Shareholder Campaign: Eli Lilly
Lilly is the 10th largest pharmaceutical company in the world and markets a
wide range of pharmaceuticals for human patients, the livestock industry, and
Resolution: 'Give the Animals 5'
With the help of PETA supporters who held stock in Eli
Lilly, a resolution was filed in the fall of 2004 calling on the
company to "Give
the Animals 5"—replace five crude and cruel animal tests with state-of-the-art and
scientifically valid non-animal methods that were already in use in other
assurances that Eli Lilly only "uses animals in pre-clinical research to
confirm the safety and efficacy of medicines when there are no alternatives,"
the company opposed our resolution. PETA's resolution was brought to a vote at
Eli Lilly's annual meeting and garnered approximately 9.2 million shares (1.2
Resolution: Animal Welfare Policy
2006, PETA filed a resolution with
Eli Lilly calling on the company to extend its animal welfare policy to include social and behavioral enrichment measures for the
animals used both in-house and at contract testing laboratories. The resolution
was largely the result of the horrors uncovered at the independent contract
testing laboratory Covance Inc.,
which Lilly had retained to perform animal testing.
Eli Lilly published our resolution in its proxy materials
along with its opposition statement advising shareholders to vote against it. Our
resolution garnered 3.9 percent of the vote (more than 30 million shares),
which qualified it to be reintroduced in 2007.
2007 Resolutions: Animal Welfare Policy and Exporting Animal Experiments
2007, PETA re-filed the 2006 resolution and filed a second resolution calling on Eli Lilly to issue a report on the rationale of
exporting experiments to countries with lax animal welfare laws, such as China,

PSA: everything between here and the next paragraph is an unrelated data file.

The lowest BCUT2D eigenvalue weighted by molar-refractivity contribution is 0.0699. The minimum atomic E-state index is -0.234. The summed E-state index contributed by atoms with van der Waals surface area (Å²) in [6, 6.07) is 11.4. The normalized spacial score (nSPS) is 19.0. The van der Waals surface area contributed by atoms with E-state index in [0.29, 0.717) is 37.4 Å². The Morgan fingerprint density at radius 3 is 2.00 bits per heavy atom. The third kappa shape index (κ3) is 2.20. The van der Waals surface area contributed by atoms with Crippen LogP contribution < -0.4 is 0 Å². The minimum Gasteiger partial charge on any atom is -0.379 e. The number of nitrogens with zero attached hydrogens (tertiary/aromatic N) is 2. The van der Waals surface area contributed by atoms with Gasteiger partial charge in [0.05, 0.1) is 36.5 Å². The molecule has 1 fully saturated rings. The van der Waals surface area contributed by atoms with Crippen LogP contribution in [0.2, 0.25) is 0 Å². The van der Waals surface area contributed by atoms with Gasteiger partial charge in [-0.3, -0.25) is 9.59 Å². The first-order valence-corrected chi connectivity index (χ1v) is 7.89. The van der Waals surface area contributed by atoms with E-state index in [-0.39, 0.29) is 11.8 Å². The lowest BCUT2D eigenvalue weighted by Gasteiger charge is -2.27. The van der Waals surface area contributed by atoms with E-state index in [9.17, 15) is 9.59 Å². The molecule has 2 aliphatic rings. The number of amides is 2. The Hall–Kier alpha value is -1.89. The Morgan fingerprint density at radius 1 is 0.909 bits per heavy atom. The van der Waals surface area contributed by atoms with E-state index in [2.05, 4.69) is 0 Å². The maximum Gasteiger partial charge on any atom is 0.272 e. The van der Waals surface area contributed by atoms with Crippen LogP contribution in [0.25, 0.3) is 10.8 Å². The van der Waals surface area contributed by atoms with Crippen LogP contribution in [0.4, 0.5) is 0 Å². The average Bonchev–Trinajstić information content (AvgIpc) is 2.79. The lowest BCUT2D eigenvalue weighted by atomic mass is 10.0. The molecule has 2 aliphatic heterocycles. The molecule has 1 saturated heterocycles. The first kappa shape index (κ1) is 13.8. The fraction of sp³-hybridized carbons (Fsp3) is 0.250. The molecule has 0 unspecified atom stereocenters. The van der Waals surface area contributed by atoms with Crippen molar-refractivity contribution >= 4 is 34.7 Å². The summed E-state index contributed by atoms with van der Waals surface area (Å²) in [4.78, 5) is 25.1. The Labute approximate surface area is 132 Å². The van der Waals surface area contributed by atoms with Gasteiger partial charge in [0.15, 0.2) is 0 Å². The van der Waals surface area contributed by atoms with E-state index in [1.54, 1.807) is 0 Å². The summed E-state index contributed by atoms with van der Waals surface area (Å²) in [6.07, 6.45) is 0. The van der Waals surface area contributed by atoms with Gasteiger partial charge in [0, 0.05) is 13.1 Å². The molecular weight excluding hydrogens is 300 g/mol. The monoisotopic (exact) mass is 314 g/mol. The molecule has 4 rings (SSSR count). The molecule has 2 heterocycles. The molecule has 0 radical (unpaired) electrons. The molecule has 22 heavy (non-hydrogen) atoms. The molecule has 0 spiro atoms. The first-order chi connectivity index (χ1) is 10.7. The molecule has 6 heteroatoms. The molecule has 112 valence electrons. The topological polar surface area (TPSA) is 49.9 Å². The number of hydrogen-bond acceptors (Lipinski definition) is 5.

and to include details on the manner in which Eli Lilly extends its animal welfare
policy to its foreign laboratories.
Eli Lilly published both our resolutions in its proxy
materials along with its opposition statements advising shareholders to vote
against them. PETA's resolutions were brought to a vote at the company's annual
meeting. Our resolution on extending the company's animal welfare policy
garnered 3.9 percent of the vote, while our resolution on exporting animal
research won 4.2 percent of the vote (approximately 29 million and 31 million
2008 Resolution: Exporting Animal
In 2008, PETA
filed a resolution calling on Eli Lilly to issue a report on the rationale of exporting
experiments to countries with non-existent or lax animal welfare laws, such as
China, and to include details on the manner in which Eli Lilly extends its animal
welfare policy to its foreign laboratories. While Eli Lilly opposed our
resolution, claiming such a report was an
unnecessary use of company resources, PETA's
resolution was brought to a vote at the company's annual meeting and garnered approximately
30 million shares (3.7 percent of the vote).
Transparency in Animal Use
To promote transparency and
minimize the use of animals, PETA filed a resolution in 2012 calling upon Eli Lilly to issue an annual
report to shareholders disclosing the company's procedures to ensure proper
animal care at in-house and contract laboratories and its plans to promote
alternatives to animal use. While Eli Lilly opposed our resolution, claiming that the company's animal use and care
policy that it posts on its website was sufficient, PETA's
resolution was brought to a vote at Eli Lilly's annual meeting and garnered almost
40 million shares (4.9 percent of the
Almost all of us grew up eating meat, wearing leather, and going to circuses and zoos. We never considered the impact of these actions on the animals involved. For whatever reason, you are now asking the question: Why should animals have rights? Read more.